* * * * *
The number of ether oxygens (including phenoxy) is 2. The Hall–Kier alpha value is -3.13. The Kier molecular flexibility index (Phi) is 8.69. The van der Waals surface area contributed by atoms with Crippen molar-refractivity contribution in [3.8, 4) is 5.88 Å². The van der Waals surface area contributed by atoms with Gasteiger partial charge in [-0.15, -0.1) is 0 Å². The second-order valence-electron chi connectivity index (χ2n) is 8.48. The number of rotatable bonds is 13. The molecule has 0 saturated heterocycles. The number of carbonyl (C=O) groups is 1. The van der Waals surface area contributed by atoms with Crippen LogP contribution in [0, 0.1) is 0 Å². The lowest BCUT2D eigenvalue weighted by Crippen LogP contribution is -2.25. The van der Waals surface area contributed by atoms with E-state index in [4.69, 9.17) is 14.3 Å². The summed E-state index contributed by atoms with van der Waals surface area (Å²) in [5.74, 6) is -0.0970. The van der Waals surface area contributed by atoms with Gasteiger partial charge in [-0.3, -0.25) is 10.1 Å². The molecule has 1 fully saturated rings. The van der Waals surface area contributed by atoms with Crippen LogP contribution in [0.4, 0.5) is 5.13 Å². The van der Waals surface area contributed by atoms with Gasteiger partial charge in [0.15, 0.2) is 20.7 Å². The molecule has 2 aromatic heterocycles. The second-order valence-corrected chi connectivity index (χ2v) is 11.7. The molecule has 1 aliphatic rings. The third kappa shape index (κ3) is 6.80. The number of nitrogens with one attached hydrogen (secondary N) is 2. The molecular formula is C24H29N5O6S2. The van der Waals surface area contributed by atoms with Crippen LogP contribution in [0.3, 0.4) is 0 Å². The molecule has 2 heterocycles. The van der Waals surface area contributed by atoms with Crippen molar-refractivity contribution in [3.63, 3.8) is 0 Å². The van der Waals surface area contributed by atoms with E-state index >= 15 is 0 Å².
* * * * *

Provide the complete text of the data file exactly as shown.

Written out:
The number of ether oxygens (including phenoxy) is 2. The Hall–Kier alpha value is -3.13. The Kier molecular flexibility index (Phi) is 8.69. The van der Waals surface area contributed by atoms with Crippen molar-refractivity contribution in [3.8, 4) is 5.88 Å². The van der Waals surface area contributed by atoms with Gasteiger partial charge in [-0.15, -0.1) is 0 Å². The second-order valence-electron chi connectivity index (χ2n) is 8.48. The number of rotatable bonds is 13. The molecule has 0 saturated heterocycles. The number of carbonyl (C=O) groups is 1. The van der Waals surface area contributed by atoms with Crippen LogP contribution in [0, 0.1) is 0 Å². The lowest BCUT2D eigenvalue weighted by Crippen LogP contribution is -2.25. The van der Waals surface area contributed by atoms with E-state index in [4.69, 9.17) is 14.3 Å². The summed E-state index contributed by atoms with van der Waals surface area (Å²) in [5.74, 6) is -0.0970. The van der Waals surface area contributed by atoms with Gasteiger partial charge in [-0.3, -0.25) is 10.1 Å². The molecule has 1 fully saturated rings. The van der Waals surface area contributed by atoms with Crippen LogP contribution in [0.4, 0.5) is 5.13 Å². The van der Waals surface area contributed by atoms with Gasteiger partial charge in [0.15, 0.2) is 20.7 Å². The molecule has 2 aromatic heterocycles. The second-order valence-corrected chi connectivity index (χ2v) is 11.7. The molecule has 1 aliphatic rings. The third kappa shape index (κ3) is 6.80. The number of nitrogens with one attached hydrogen (secondary N) is 2. The molecular formula is C24H29N5O6S2. The van der Waals surface area contributed by atoms with Crippen LogP contribution in [0.3, 0.4) is 0 Å². The molecule has 2 heterocycles. The van der Waals surface area contributed by atoms with Crippen molar-refractivity contribution in [3.63, 3.8) is 0 Å². The van der Waals surface area contributed by atoms with E-state index >= 15 is 0 Å².